You may have noticed that the mainstream media have a habit of labelling any African-American musician who doesn’t wear a suit as a ‘rapper’ by default (Chris Brown being the first example that comes to mind). But by the same token, don’t the new breed of Auto-tune harmonisers such as Fetty Wap, Young Thug, and Future deserve to be labelled as something other than just rappers? Sure, they do occasionally connect words together that rhyme, but that’s been happening in songwriting since day dot.
This is not some attempt to have these dudes ‘cast out’ of hip-hop, by any means. They’re out there doing their thing and a lot of people are loving their music. But to label what these are doing as either rap or R&B seems to be doing them a disservice. Many would automatically put them in the trap category, but that doesn’t seem any more accurate beyond describing the general production style – there is very little about this sound and a Young Jeezy or Lil’ Jon record that sounds the same, outside of some percussion.
What these three vocalists are doing is a natural progression of Lil’ Wayne’s early Auto-Tune work, where he realised the potential of the process to distort, reconfigure, and add a whole new layer of possibilities to the normal range of expression available through human vocal cords. Although they are technically different technologies, the Vocoder (which was originally developed as way of sending coded messages during the WWII) has been widely used in pop music since the seventies from everyone from Pink Floyd to Kraftwerk to Phil Collins, and has been recently utilised by Daft Punk on singles such as ‘Get Lucky’.
Also of note is the Talkbox, which has a similar effect on vocals but is actually a plastic tube that you put into your mouth while singing and is controlled with a keyboard or foot pedal, as heard in Zapp’s ‘More Bounce To The Ounce,’ Bon Jovi’s ‘Livin’ On A Prayer‘ and Snoop Dogg’s ‘Sensual Seduction‘. Clearly, we all love the shit out of robotic voices in music. Ever since Cher set it off by making her clearly Auto-Tuned vocals the focus of ‘Believe’ in 1998, it’s become a go-to for musical challenged celebrities such as Paris Hilton as well as an instrument for the likes of T-Pain and Kanye West. But as I mentioned earlier, it was Wayne who really kicked open the door to use this audio plug-in as part of the performance, rather than just a tool to iron out the flaws.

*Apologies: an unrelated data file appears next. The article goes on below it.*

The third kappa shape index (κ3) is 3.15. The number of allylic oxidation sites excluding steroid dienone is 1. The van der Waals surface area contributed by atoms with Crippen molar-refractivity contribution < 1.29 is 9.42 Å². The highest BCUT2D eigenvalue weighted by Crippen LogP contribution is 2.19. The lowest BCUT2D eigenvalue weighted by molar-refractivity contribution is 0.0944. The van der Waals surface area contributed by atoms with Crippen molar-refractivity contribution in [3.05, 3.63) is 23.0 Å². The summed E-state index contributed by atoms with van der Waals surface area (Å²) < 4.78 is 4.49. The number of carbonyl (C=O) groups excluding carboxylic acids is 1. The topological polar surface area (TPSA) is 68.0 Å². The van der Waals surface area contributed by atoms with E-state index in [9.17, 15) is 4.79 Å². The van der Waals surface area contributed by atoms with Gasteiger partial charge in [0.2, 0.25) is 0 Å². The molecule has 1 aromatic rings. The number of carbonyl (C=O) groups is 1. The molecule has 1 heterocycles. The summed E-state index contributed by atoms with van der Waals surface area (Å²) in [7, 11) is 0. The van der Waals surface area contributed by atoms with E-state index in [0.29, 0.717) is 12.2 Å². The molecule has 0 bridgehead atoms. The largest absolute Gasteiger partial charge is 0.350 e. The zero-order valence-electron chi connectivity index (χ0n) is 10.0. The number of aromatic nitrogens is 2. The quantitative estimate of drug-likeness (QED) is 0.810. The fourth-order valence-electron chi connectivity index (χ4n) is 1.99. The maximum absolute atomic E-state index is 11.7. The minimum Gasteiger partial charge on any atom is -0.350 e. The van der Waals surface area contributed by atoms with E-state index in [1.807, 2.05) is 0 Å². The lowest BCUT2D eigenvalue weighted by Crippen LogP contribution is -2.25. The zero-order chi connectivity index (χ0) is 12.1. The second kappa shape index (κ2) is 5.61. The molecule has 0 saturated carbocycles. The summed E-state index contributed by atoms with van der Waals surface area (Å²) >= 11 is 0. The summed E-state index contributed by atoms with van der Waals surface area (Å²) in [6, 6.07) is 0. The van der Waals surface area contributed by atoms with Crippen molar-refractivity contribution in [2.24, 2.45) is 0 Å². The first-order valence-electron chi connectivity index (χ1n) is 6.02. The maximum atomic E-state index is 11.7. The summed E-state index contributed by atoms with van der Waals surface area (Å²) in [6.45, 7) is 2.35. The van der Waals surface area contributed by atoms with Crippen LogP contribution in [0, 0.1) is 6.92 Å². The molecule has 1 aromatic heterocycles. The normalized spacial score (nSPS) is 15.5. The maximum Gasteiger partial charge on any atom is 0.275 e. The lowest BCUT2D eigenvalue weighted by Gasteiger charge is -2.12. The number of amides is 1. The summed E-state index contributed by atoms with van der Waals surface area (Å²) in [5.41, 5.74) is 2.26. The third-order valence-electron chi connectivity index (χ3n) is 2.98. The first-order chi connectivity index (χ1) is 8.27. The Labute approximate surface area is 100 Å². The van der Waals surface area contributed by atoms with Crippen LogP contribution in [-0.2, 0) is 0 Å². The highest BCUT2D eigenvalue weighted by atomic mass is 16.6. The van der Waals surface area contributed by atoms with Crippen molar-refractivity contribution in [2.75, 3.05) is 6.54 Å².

In an amusing moment of failed hubris, Jay Z attempted to declare the ‘Death of Autotune’ but the kids were like, ‘Nah’. In today’s ultra-emotive musical landscape, tough talk alone no longer cuts it. What Future, Fetty, and Thug are bringing to the table is that rare combination of vulnerability, arrogance, and zero fucks given that their fans can connect to, in many ways a distilled version of what Drake delivers but minus the calculated bad dancing. The tricky part is figuring out what to call this burgeoning new combination of hip-hop, trap, and soul. Strap-Hop? Neo-Troul? Emo-Drill?
Regardless of whatever dumb name we come up with, the fact remains that these gentlemen can wear as many silly hats and women’s slim-fit jeans as they want, since they have about as much connection to Mobb Deep’s Hell On Earth album as Celine Dion at this point. They seem to be doing just fine carving out their own niche and I can safely say that hearing the likes of ‘Trap Queen’ and DS2 doesn’t upset me as a life-long rap addict whatsoever. I’m genuinely interested in where this will end up, and would much rather listen to these stream-of-consciousness style vocalists than any ‘modern R&B’ or anything involving Tyga.
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